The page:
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NOTE: This Interfaith Litany of Prayer & Reflection has been in use in American faith communities for more than a decade. A version of it first appeared in a 2003 toolkit for the national event “Cover the Uninsured Week.” This version was adapted by Rev. Linda Hanna Walling for Faithful Reform in Healthcare. This litany is ideal for use in an interfaith worship service or vigil…but it would also be great for a Sunday school class or other small group!

Unison Prayer: Eternal God, we praise you for giving us life and calling us into community to care for each other.  We acknowledge that we have failed to care for every member of our human family, and have not ensured that all may receive the health care they need for the life that you intend.  Forgive us for hearts that have been slow to feel another’s pain, for hands that have been still when caring touch was needed, and for voices that have remained silent while millions suffer for lack of health care.

Reflection on Jewish Perspectives on Responding to the Uninsured

Teachings from Jewish scripture – Leviticus 19:  “Do not stand idly by the blood of your neighbor.”  Judaism advances two core values underlying an abiding commitment to provide health care to all of God’s children. The first is that an individual human life is of infinite value; the second is that we are endowed with wisdom and strength to be God’s partners in repairing the world.  Just as the Talmud teaches that a physician is obligated to heal and that a patient is obligated to obtain health care, so too are we taught that the whole of society is responsible for ensuring that every individual has access to health care.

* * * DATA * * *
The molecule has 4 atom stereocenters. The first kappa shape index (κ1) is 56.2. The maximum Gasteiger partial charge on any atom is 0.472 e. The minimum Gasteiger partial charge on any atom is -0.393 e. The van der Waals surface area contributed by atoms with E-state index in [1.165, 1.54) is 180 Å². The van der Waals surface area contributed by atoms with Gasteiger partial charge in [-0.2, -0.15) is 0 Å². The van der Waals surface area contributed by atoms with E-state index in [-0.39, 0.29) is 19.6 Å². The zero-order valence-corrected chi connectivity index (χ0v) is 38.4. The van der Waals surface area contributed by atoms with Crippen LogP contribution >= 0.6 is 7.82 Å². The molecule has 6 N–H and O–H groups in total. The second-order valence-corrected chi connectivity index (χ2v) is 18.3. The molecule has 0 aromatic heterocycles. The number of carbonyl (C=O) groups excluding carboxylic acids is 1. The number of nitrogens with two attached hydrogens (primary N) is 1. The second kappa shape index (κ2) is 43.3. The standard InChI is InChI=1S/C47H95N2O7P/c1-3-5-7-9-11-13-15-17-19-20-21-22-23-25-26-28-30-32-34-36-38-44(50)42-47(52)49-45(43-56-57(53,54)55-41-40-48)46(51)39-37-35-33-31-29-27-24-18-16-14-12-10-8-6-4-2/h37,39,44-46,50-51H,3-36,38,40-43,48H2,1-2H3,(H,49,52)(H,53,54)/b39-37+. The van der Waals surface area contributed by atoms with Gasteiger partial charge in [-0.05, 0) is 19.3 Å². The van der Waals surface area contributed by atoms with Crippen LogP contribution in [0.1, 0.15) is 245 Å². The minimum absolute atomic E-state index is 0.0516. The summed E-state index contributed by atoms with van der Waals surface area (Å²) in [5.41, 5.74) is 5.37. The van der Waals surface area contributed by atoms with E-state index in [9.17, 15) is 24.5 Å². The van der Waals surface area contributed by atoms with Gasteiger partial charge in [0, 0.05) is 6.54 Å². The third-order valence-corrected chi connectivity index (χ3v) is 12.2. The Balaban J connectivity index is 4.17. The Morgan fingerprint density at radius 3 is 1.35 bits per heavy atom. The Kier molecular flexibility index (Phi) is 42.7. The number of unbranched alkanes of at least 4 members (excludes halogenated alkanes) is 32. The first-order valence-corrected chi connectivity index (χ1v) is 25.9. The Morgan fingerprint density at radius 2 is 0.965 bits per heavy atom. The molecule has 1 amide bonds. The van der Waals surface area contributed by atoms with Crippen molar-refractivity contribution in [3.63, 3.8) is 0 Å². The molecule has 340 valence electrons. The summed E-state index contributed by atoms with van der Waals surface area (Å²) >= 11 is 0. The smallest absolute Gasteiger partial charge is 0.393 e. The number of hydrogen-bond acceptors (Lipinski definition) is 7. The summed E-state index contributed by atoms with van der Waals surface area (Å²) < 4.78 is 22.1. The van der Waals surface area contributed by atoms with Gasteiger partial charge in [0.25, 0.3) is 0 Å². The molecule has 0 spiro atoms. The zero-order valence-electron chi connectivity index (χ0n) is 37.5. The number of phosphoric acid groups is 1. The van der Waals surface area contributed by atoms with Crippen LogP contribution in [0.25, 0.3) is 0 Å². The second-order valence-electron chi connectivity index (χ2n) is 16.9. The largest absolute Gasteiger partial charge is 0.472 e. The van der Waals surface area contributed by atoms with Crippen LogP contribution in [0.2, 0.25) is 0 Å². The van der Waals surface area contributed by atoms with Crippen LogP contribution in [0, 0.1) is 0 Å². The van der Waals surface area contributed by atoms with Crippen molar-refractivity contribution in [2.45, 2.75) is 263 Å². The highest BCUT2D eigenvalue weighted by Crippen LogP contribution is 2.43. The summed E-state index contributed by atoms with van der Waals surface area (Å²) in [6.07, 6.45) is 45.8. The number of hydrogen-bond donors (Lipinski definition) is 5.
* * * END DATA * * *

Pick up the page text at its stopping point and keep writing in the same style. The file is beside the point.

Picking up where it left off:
Prayer from the Jewish Tradition (to be offered by a Jewish leader)

Unison Response:  Strengthen us to use our hearts and hands, voices and vision to help ensure that all persons have the health care they need.

Reflection on Christian Perspectives on Responding to the Uninsured

Teachings from Christian Scripture – Mark 2:3:  “Then some people came, bringing to him [Jesus] a paralytic, carried by four of them…  He said to the paralytic I say to you, stand up, take your mat and go to your home.”    Christian scripture frequently lifts up the importance that healing had in the life and ministry of Jesus.  Emphasis is placed not only on Jesus as a healer, but also on the role of believers in seeking healing and wholeness of their neighbors.

Prayer from the Christian Tradition (to be offer by a Christian leader)

Unison Response:  Strengthen us to use our hearts and hands, voices and vision to help ensure that all persons have the health care they need.

Reflection on Islamic Perspectives on Responding to the Uninsured

Ayahs from the Holy Qur’an.  “A person whose passions respond only to his or her personal needs, and who is only concerned with his or her own personal and familial life, has long abandoned the true purpose of life…” (15:3). True Muslims are compassionate human beings, whose passions are aligned with divine purpose of life, and whose actions, therefore, are guided by the principles of revelation.  To be a true Muslim is to be active not passive, to get involved in society and not to withdraw from it.

Prayer from the Islamic Tradition (to be offered by a Muslim leader)

Unison Response:  Strengthen us to use our hearts and hands, voices and vision to help ensure that all persons have the health care they need.

Silent Meditation

Unison Response:  For the blessing of life, we give you thanks.  For the comfort you provide for all who experience illness and loss, we give you thanks. And for the call to care and the will to do it, we give you thanks.  Amen.